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JetBlue to cut or suspend 27 routes this summer

Oil price putting producers back in business
High price of oil causing producers to ramp up 03:55

Just as air travel is roaring back to pre-pandemic levels, oil prices are rising due to Russia's ongoing invasion of Ukraine. Experts say the surge in costs is causing airlines to pull back on leisure routes introduced during the pandemic as longer-haul routes that consume more jet fuel start to make less financial sense for carriers. 

JetBlue is cutting or suspending 27 routes this summer, according to data from Cirium, aviation news outlet Simple Flying first reported. The airline is cutting two routes permanently: Austin to Cancun and Nashville to Cancun. The remaining routes, including many to destinations in Florida, are slated to return in the fall.

JetBlue's Boston to Key West, Florida route will temporarily end on May 1 and return October 30. Its flight from JFK airport in New York to Key West follows the same schedule. 

Trimming these routes makes practical business sense, according to industry experts. 

"When fuel prices are high, it makes some routes unprofitable or not worth flying," said Andrew Didora, an airline analyst at Bank of America. "When some capacity comes out of the market, it makes for better supply-demand dynamics."

He added that if oil prices remain high, he expects a further "culling of seats around the margin in off-peak periods." When consumer demand is strong, airlines will not cut flights that run at peak times on popular routes, according to Didora. 

JetBlue confirmed the airline "is taking actions to respond to the current fuel environment."

"Through the summer, we will temporarily suspend flying on a number of routes to support our fuel initiatives and further improve our operational performance," the company said in a statement to CBS MoneyWatch. "Many of these routes were chosen as they fall into one of three categories: long haul routes that burn more fuel; routes that don't make financial sense at high fuel prices; or routes that present specific operational challenges."

Routes JetBlue is suspending 

  • Boston - Key West
  • Fort Lauderdale - Cartagena
  • Fort Lauderdale - Chicago (O'Hare)
  • Fort Lauderdale - Cleveland
  • Fort Lauderdale - Grand Cayman
  • Fort Lauderdale - Portland, Oregon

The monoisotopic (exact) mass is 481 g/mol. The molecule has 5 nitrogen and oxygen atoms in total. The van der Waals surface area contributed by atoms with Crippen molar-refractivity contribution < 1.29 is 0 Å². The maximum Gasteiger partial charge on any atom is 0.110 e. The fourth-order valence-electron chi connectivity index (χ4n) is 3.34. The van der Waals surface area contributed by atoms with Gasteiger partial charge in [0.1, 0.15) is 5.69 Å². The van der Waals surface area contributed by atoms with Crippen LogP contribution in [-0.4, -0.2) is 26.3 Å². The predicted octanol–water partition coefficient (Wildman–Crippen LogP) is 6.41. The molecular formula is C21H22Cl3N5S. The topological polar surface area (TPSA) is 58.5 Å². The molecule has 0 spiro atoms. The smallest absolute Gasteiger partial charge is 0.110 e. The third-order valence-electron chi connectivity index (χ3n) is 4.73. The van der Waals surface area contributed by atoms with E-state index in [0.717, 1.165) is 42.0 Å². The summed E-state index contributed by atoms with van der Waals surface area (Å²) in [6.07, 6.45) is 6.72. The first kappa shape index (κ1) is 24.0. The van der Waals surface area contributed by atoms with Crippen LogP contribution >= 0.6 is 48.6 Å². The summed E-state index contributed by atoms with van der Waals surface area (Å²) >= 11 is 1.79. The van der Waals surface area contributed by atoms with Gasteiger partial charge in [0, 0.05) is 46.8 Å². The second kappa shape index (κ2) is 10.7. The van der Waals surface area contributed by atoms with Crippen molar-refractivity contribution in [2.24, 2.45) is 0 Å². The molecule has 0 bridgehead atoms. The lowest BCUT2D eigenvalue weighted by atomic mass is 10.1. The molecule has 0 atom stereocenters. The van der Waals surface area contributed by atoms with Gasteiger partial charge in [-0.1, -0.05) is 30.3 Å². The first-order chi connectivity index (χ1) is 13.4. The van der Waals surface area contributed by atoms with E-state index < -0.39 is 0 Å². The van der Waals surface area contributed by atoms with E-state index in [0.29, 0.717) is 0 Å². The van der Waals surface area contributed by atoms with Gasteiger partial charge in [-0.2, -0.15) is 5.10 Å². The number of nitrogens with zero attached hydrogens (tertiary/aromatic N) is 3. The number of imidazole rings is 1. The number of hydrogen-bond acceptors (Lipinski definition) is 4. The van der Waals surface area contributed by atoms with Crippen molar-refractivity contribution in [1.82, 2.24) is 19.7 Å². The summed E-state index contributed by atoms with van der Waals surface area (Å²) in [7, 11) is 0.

• Fort Lauderdale - Port of Spain
  • Fort Lauderdale - Providenciales
  • Fort Lauderdale - Seattle
  • Fort Lauderdale - St. Maarten
  • Hartford - Las Vegas
  • Hartford - San Francisco
  • New York (JFK) - Key West
  • Los Angeles - Austin
  • Los Angeles - Raleigh Durham
  • Los Angeles - San Jose
  • Los Angeles - West Palm Beach
  • Newark - Atlanta
  • Newark - Austin
  • Newark - Charleston
  • Newark - Jacksonville
  • Newark - Las Vegas
  • Newark - Phoenix
  • Newark - Raleigh Durham
  • Newark - San Diego

Fewer flights to party-spot Cancun

JetBlue added leisure routes to destinations like Cancun, Mexico, and Fort Lauderdale in Florida during the first phase of the pandemic, when little business travel took place, according to Willis Orlando, a flights specialist at Scott's Cheap Flights, a deal-tracking website.

"They still have more routes than they did in 2019, and big picture, they're moving back to where they were. During the pandemic, demand was really concentrated among U.S. passengers to warm weather, short-haul destinations like Florida, New Orleans, Cancun and Costa Rica," Orlando told CBS MoneyWatch. 

These days, passengers are more inclined to visit cities in Europe and elsewhere, as COVID-19 case numbers decline and pandemic restrictions disappear. 

"Demand to these places is waning as people feel more comfortable going to cities. If I were in the pricing department of an airline deciding what routes are profitable, I would say maybe we don't need to double down quite so hard on South Florida," Orlando added.  

Ongoing staffing challenges

Orlando thinks fuel costs, as well as persistent staffing issues, is factoring into the schedule tweaks. 

"Staffing issues have been an ongoing drama throughout the pandemic for airlines. We're anticipating a summer as strong or stronger than 2019 in terms of demand and no airline wants to be the one that has a mid-summer meltdown when they're cancelling tons of flights because they can't get staff in place," he said. 

Airfare has climbed this year, according to a report from Adobe Analytics, but that has not dampened their appetite for travel. "We already saw increases in February relative to January, and so far consumers have been able to manage the hikes because there is a lot of enthusiasm for travel," said Vivek Pandya, lead analyst for Adobe Digital Insights.

Airlines need to be savvy if they're going to capitalize on this pent-up demand, he added. "They are optimizing routes and making sure they're working with prices so they can absorb some fuel costs and manage demand so they can keep the momentum going and have a strong, successful year," Pandya said. "They're making decisions around what they can afford and weighing that against how deep consumers' desire to travel is." 

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